Jockey to the Fair

After successfully learning and polishing Blackbird, we’re having a little fun in Traditional Sets class. My teacher opened up the class for drop in and we’re spending the last two classes of the session learning Jockey to the Fair!

This is one of the less common traditional sets, set in a jig time compared with Blackbird, which is a hornpipe. And, it’s a lot of fun! I’ve really enjoyed two things about this class: working on basics in terms of hard shoe technique, and the bit different technique of set dances.

Since I’m just a Prizewinner, I typically don’t throw anything fancy into my standard dances. But set dances have all sorts of traditional fun: rocks, tips, drums, different sorts of clicks (heel clicks are forbidden). There’s less pressure on as well in terms of competing. While Traditional Set is something we do compete, and Jockey to the Fair can be used for that, right now I’m sticking with Blackbird which means I’m learning a new dance, with fun techniques, just because I can!

We learned the right foot of the step and the first couple combinations of the set part. This is an every-other-week class, so I have a bit of time now to figure out the step on the left leg.

Here’s a great video of the dance. It’s really fun – feels like you’re just tapping and skipping away happily.

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Trebling Along

Last night was my regular solo class with my little Novice/Prizewinner friends. I miss my adult friend (she’s busy getting her Master’s degree and so on hiatus), but I’ve long since gotten used to being the only old person in a sea of 10-12 year olds. Though at the moment there are only six to eight of us, which means very few breaks!

Unfortunately my legs were heavy from Drills on Monday, and so class started off slow and painful for me. After mobility warm up, we did a drill for each soft shoe dance before executing it. Some positives though: I got a “good placement” comment during my light jig and a “good” during one of the slip jig drills. The end of the slip jig is tough to get moving on: after a point and grapevine type move back and forth we go into three quick points with alternating legs and butt kicks thrown in, a lift, then two jumps. I, along with others, have been having trouble nailing down the points by moving quickly enough. It was great to get a “good” in response to this drill, but I was pooped by the end of running the slip jig twice and that quickness didn’t last! I really need to work on my stamina – it’s not the cardio so much as my legs turning into bricks and not moving.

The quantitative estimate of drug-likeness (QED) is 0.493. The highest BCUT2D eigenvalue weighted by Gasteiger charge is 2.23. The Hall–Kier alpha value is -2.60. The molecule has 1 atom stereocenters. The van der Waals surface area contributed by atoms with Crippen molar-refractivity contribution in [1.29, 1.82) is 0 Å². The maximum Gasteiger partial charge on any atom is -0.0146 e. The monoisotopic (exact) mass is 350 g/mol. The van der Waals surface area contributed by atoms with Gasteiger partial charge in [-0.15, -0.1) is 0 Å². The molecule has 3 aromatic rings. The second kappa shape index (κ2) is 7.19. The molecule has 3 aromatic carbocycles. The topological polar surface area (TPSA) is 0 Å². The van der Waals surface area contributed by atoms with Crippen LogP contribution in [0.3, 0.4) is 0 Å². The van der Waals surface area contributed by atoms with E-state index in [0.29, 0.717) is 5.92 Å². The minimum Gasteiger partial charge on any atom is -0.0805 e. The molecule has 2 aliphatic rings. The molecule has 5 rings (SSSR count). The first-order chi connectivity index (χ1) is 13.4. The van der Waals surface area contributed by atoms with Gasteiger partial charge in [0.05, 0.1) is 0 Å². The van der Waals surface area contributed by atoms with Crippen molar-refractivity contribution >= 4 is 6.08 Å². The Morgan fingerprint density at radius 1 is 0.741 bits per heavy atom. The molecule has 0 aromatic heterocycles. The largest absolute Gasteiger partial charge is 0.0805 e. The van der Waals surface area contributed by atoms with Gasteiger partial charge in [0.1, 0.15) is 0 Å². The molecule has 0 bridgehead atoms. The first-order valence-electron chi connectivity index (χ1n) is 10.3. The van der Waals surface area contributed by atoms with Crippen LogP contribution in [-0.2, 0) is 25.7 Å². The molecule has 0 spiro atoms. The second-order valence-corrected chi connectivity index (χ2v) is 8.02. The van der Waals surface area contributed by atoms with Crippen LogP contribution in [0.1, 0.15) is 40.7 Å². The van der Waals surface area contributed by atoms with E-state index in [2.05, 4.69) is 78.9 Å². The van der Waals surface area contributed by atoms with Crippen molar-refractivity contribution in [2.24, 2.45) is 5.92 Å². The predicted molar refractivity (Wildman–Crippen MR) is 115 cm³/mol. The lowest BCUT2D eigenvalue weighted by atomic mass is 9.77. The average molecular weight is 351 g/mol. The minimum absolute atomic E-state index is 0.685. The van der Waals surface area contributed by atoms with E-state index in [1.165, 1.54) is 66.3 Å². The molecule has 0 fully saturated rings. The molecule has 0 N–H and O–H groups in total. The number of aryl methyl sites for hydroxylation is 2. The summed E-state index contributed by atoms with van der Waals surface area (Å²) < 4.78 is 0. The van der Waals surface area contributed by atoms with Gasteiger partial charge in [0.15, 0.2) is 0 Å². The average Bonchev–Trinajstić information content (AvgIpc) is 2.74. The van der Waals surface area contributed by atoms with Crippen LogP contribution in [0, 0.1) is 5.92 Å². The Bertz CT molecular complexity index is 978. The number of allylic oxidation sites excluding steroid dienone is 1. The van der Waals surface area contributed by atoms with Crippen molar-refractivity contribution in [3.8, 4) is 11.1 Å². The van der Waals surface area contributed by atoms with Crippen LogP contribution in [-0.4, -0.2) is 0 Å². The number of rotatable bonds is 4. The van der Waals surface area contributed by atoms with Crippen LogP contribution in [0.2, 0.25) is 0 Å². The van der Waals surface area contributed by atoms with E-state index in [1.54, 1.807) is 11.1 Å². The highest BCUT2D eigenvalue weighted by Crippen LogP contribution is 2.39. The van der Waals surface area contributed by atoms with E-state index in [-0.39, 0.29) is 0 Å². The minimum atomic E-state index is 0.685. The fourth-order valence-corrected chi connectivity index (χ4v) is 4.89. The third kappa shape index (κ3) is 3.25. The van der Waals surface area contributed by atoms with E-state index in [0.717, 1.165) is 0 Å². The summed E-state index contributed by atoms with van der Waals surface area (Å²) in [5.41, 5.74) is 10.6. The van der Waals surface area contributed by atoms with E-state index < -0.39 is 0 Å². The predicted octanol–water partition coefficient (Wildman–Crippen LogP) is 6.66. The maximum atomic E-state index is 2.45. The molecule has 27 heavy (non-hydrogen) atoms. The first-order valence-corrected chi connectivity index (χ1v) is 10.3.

After a bit of core (the move we affectionately refer to as the horrible leg thing), it was hard shoe time. If you’ve ever read one of my posts, you know my feelings towards hard shoe.

We ran sets first and my Blackbird is still coming along and remains my set of choice. My teacher gave us a slight modification where instead of a tip-cut-heel-step motion, we take out the tip and just go into the cut-heel-step to keep us on time. It worked well since we were getting slowed down by the tip.

Side note for non-Irish dancers: Traditional sets are performed roughly the same throughout the world, with small variations between schools. They are a lot of fun to learn due to the history, and contemporary movements like toe stands or front clicks are not permitted. This is a good example of my set Blackbird, though my ending is a touch different. And this is a good example of dance being for everyone!

We spent the rest of the time focusing on our treble jigs, with just a quick run-through of hornpipe in the last few minutes of class. After going through our first step once, our teacher had us drill a treble and toe up and bang bang move that appears a lot in everyone’s steps. Then my least favorite thing ever – going down the line one by one for feedback. I am NOT good at hard shoe, I am without fail one of the worst dancers (if not the worst) when we go down the line like that. My turn came up and was followed by, “Your treble is so much better!” So, after feeling so out of shape and near defeat at not being able to keep up in the slip jig earlier in class, I was feeling on top of the world! I just struggle so much with hard shoe, the feeling of knowing that I’m finally improving this portion of it is indescribable.

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Accurate depiction of my reaction to the better trebles comment

While I still have more work to do in my updated Prizewinner steps, particularly the end of the second, it’s nice to see progress being made!

Jet Dragging

I thought jet drag was a better description of the symptoms than just jet lag.